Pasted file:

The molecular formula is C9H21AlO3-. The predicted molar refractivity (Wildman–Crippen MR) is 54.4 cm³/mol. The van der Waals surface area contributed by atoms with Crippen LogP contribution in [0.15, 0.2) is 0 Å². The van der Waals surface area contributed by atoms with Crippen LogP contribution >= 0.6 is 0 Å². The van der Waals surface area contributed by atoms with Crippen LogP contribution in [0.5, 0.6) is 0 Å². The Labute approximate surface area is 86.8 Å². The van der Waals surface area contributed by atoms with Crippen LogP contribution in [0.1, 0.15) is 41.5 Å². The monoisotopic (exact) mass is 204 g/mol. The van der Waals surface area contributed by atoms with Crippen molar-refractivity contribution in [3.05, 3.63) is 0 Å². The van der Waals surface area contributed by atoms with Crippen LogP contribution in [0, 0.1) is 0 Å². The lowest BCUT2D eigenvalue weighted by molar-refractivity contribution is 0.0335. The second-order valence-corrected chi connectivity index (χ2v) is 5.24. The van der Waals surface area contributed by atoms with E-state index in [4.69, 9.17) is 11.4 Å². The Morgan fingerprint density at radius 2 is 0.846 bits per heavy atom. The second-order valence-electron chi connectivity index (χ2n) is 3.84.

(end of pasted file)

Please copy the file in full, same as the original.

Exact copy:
The molecular formula is C9H21AlO3-. The predicted molar refractivity (Wildman–Crippen MR) is 54.4 cm³/mol. The van der Waals surface area contributed by atoms with Crippen LogP contribution in [0.15, 0.2) is 0 Å². The van der Waals surface area contributed by atoms with Crippen LogP contribution >= 0.6 is 0 Å². The van der Waals surface area contributed by atoms with Crippen LogP contribution in [0.5, 0.6) is 0 Å². The Labute approximate surface area is 86.8 Å². The van der Waals surface area contributed by atoms with Crippen LogP contribution in [0.1, 0.15) is 41.5 Å². The monoisotopic (exact) mass is 204 g/mol. The van der Waals surface area contributed by atoms with Crippen molar-refractivity contribution in [3.05, 3.63) is 0 Å². The van der Waals surface area contributed by atoms with Crippen LogP contribution in [0, 0.1) is 0 Å². The lowest BCUT2D eigenvalue weighted by molar-refractivity contribution is 0.0335. The second-order valence-corrected chi connectivity index (χ2v) is 5.24. The van der Waals surface area contributed by atoms with E-state index in [4.69, 9.17) is 11.4 Å². The Morgan fingerprint density at radius 2 is 0.846 bits per heavy atom. The second-order valence-electron chi connectivity index (χ2n) is 3.84.